Our political editor, WALTER CRONXITE, reports on the latest departures from the Conservatives’ front bench at the Town Hall
Less than 10 months out from the borough-wide local elections, and with Labour in Croydon on the ropes after the scandals of Brick by Brick, the South Norwood council flats and the Town Hall’s financial collapse, and Jason Perry, the leader of the opposition Tories, has been forced into reshuffling his cabinet.
With the deadline for applications to be Conservative candidates in the May 2022 local elections fast approaching, two of Perry’s front-bench spokespeople have stepped down from their roles.
Helen Redfern, one of Croydon Conservatives’ more capable performers (all things are relative), who has been a councillor for Purley Oaks and Riddlesdown since 2018, is standing down as shadow cabinet member for children, young people and learning, because of “increased work commitments”.
Gareth “Blubber” Streeter, the failed Tory parliamentary candidate who has been councillor for Shirley North for the last three years, is giving up on his role in the shadow cabinet on culture and regeneration, where he has not made much impact despite the rich source material presented to him by his bungling Labour opposite numbers.
Since leaving his job as a propagandist for the Oasis schools academy chain, Streeter’s own PR business has struggled to establish itself, and according to our mole in the lawn outside Croydon Conservatives’ Purley HQ, he wants to move out of Croydon and so will not be a candidate for the council in May 2022.
Even since his failed attempt to become a Croydon councillor in 2014, Streeter has provided ample evidence of his dilettantism, someone who perhaps enjoys the idea of “being” a full-time politician, but with little substance to offer the people he is supposed to serve.
Streeter’s father is “Sir” Gary Streeter, the Tory MP for South West Devon since 1997, and Blubber has been sniffing around safe Conservative seats in the south-west for several years, so may yet try to resurrect his political ambitions there.
“Challenging Labour’s incompetency and scandalous approach to planning has become a full-time job,” Streeter offered as his excuse for making way, for someone perhaps better able to perform such a function.
Streeter follows Tim and Helen Pollard among Croydon Town Hall front-bench Tories (Tim Pollard was opposition leader from 2014 until 2020) to announce that they will not be seeking re-election next year.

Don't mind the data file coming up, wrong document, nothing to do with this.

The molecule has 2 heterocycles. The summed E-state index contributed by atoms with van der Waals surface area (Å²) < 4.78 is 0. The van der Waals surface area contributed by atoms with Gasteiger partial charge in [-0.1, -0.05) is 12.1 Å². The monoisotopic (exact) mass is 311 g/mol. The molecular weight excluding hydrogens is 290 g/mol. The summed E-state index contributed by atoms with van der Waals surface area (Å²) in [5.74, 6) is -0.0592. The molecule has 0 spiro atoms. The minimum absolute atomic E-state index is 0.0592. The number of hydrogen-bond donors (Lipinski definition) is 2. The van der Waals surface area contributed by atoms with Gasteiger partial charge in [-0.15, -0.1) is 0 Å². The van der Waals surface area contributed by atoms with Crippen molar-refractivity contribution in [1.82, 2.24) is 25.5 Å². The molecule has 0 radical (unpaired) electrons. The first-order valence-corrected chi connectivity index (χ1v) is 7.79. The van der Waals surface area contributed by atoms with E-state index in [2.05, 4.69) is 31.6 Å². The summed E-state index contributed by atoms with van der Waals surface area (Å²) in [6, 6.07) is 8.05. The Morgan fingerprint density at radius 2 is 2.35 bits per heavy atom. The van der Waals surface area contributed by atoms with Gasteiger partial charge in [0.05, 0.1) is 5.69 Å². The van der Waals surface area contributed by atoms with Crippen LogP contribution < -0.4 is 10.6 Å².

That Perry has been forced into making the changes at this point, so close to the next elections is demonstrated by the recall for the children’s and learning brief of Maria Gatland. The South Croydon councillor only gave up that job less than a year ago, apparently with the intention of winding down her council role before retiring at the 2022 local elections. A Katharine Street source today suggested that Gatland had had “a change of mind over the last few months”.
Perry’s choice to replace Streeter is Jeet Bains, the Addiscombe West councillor.
Perry’s choice of appointments represent the latest snub for Mario Creatura, the sometime gobby fac totum to Gavin Barwell when he was a Croydon MP, who made such a pig’s ear of his own bid for parliamentary glory when failing to regain Croydon Central in December 2019.
In welcoming Gatland and Bains into his shadow cabinet, Perry today praised Bains’s “intellect and quick thinking”. This might have escaped most other observers of council business, and raises the reasonable question about why, if Bains is such a political talent, it has taken the Tory Town Hall leader so long to promote him to a front-bench role.
Of septuagenarian former IRA gun-runner Gatland, Perry said he looks forward to “bringing that drive back to her shadow cabinet role”.
Today, Perry said, “I want to thank Helen and Gareth for their service in the shadow cabinet. They have both been true advocates for local people and held Croydon’s Labour council to account in their respective portfolios.
“Maria and Jeet have well-established reputations as councillors totally committed to fighting for their residents and Croydon more widely.”
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